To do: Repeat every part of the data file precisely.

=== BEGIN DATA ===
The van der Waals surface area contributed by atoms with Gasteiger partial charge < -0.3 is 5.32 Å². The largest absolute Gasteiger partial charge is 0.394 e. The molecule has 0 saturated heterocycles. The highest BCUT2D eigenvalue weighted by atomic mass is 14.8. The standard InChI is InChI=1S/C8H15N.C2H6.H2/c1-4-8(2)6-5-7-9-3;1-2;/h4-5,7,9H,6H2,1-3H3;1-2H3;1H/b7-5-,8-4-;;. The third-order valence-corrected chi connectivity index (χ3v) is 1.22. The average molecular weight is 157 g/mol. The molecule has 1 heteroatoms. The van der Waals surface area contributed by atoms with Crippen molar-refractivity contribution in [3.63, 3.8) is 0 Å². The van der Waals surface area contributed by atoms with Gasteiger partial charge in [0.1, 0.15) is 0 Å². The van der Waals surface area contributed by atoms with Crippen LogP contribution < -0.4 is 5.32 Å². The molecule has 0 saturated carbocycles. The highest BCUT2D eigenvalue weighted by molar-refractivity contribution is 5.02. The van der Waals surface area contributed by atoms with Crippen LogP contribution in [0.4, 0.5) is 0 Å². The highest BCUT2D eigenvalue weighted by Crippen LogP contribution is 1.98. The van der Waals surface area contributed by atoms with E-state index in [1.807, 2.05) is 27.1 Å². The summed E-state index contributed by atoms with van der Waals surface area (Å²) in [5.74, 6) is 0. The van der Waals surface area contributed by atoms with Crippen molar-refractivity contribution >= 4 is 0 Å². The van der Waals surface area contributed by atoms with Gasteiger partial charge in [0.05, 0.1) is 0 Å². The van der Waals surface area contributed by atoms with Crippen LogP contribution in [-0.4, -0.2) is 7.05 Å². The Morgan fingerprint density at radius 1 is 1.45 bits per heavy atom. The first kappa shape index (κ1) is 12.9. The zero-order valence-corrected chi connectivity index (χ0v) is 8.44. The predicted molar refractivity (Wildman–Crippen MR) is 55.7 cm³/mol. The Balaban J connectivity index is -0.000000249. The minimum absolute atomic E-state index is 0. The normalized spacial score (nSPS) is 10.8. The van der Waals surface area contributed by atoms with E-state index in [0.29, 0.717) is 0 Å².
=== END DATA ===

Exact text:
The van der Waals surface area contributed by atoms with Gasteiger partial charge < -0.3 is 5.32 Å². The largest absolute Gasteiger partial charge is 0.394 e. The molecule has 0 saturated heterocycles. The highest BCUT2D eigenvalue weighted by atomic mass is 14.8. The standard InChI is InChI=1S/C8H15N.C2H6.H2/c1-4-8(2)6-5-7-9-3;1-2;/h4-5,7,9H,6H2,1-3H3;1-2H3;1H/b7-5-,8-4-;;. The third-order valence-corrected chi connectivity index (χ3v) is 1.22. The average molecular weight is 157 g/mol. The molecule has 1 heteroatoms. The van der Waals surface area contributed by atoms with Crippen molar-refractivity contribution in [3.63, 3.8) is 0 Å². The van der Waals surface area contributed by atoms with Gasteiger partial charge in [0.1, 0.15) is 0 Å². The van der Waals surface area contributed by atoms with Crippen LogP contribution < -0.4 is 5.32 Å². The molecule has 0 saturated carbocycles. The highest BCUT2D eigenvalue weighted by molar-refractivity contribution is 5.02. The van der Waals surface area contributed by atoms with Crippen LogP contribution in [0.4, 0.5) is 0 Å². The highest BCUT2D eigenvalue weighted by Crippen LogP contribution is 1.98. The van der Waals surface area contributed by atoms with E-state index in [1.807, 2.05) is 27.1 Å². The summed E-state index contributed by atoms with van der Waals surface area (Å²) in [5.74, 6) is 0. The van der Waals surface area contributed by atoms with Crippen molar-refractivity contribution >= 4 is 0 Å². The van der Waals surface area contributed by atoms with Gasteiger partial charge in [0.05, 0.1) is 0 Å². The van der Waals surface area contributed by atoms with Crippen LogP contribution in [-0.4, -0.2) is 7.05 Å². The Morgan fingerprint density at radius 1 is 1.45 bits per heavy atom. The first kappa shape index (κ1) is 12.9. The zero-order valence-corrected chi connectivity index (χ0v) is 8.44. The predicted molar refractivity (Wildman–Crippen MR) is 55.7 cm³/mol. The Balaban J connectivity index is -0.000000249. The minimum absolute atomic E-state index is 0. The normalized spacial score (nSPS) is 10.8. The van der Waals surface area contributed by atoms with E-state index in [0.29, 0.717) is 0 Å².